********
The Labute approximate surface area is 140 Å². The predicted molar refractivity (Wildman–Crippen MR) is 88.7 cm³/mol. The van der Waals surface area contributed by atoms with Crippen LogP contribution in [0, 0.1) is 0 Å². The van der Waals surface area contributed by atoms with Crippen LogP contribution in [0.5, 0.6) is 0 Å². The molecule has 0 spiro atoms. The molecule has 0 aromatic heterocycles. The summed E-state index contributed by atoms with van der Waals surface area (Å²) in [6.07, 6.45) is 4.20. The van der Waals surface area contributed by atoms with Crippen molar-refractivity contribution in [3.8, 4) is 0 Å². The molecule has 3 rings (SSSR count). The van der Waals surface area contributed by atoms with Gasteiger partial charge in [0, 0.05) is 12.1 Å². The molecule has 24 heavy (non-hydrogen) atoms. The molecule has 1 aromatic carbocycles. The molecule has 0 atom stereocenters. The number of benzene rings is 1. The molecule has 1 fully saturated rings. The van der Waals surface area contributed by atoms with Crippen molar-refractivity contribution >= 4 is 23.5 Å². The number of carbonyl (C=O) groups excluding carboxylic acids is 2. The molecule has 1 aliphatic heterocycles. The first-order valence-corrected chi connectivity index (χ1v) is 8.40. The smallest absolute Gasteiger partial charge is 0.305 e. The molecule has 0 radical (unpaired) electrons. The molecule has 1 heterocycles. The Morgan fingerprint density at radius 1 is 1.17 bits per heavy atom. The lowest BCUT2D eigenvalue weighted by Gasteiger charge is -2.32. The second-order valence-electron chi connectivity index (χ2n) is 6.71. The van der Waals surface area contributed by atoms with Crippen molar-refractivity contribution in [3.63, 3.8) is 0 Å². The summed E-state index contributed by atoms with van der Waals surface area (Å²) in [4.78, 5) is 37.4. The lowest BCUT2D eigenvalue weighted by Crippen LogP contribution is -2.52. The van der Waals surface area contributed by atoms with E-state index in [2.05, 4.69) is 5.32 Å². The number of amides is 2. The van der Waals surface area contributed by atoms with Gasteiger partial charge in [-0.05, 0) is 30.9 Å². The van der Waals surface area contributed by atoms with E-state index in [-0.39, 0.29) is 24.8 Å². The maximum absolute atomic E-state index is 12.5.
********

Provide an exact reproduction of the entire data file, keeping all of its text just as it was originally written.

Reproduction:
The Labute approximate surface area is 140 Å². The predicted molar refractivity (Wildman–Crippen MR) is 88.7 cm³/mol. The van der Waals surface area contributed by atoms with Crippen LogP contribution in [0, 0.1) is 0 Å². The van der Waals surface area contributed by atoms with Crippen LogP contribution in [0.5, 0.6) is 0 Å². The molecule has 0 spiro atoms. The molecule has 0 aromatic heterocycles. The summed E-state index contributed by atoms with van der Waals surface area (Å²) in [6.07, 6.45) is 4.20. The van der Waals surface area contributed by atoms with Crippen molar-refractivity contribution in [3.8, 4) is 0 Å². The molecule has 3 rings (SSSR count). The van der Waals surface area contributed by atoms with Gasteiger partial charge in [0, 0.05) is 12.1 Å². The molecule has 24 heavy (non-hydrogen) atoms. The molecule has 1 aromatic carbocycles. The molecule has 0 atom stereocenters. The number of benzene rings is 1. The molecule has 1 fully saturated rings. The van der Waals surface area contributed by atoms with Crippen molar-refractivity contribution >= 4 is 23.5 Å². The number of carbonyl (C=O) groups excluding carboxylic acids is 2. The molecule has 1 aliphatic heterocycles. The first-order valence-corrected chi connectivity index (χ1v) is 8.40. The smallest absolute Gasteiger partial charge is 0.305 e. The molecule has 0 radical (unpaired) electrons. The molecule has 1 heterocycles. The Morgan fingerprint density at radius 1 is 1.17 bits per heavy atom. The lowest BCUT2D eigenvalue weighted by Gasteiger charge is -2.32. The second-order valence-electron chi connectivity index (χ2n) is 6.71. The van der Waals surface area contributed by atoms with Crippen molar-refractivity contribution in [3.63, 3.8) is 0 Å². The summed E-state index contributed by atoms with van der Waals surface area (Å²) in [4.78, 5) is 37.4. The lowest BCUT2D eigenvalue weighted by Crippen LogP contribution is -2.52. The van der Waals surface area contributed by atoms with E-state index in [2.05, 4.69) is 5.32 Å². The number of amides is 2. The van der Waals surface area contributed by atoms with Gasteiger partial charge in [-0.05, 0) is 30.9 Å². The van der Waals surface area contributed by atoms with E-state index in [-0.39, 0.29) is 24.8 Å². The maximum absolute atomic E-state index is 12.5.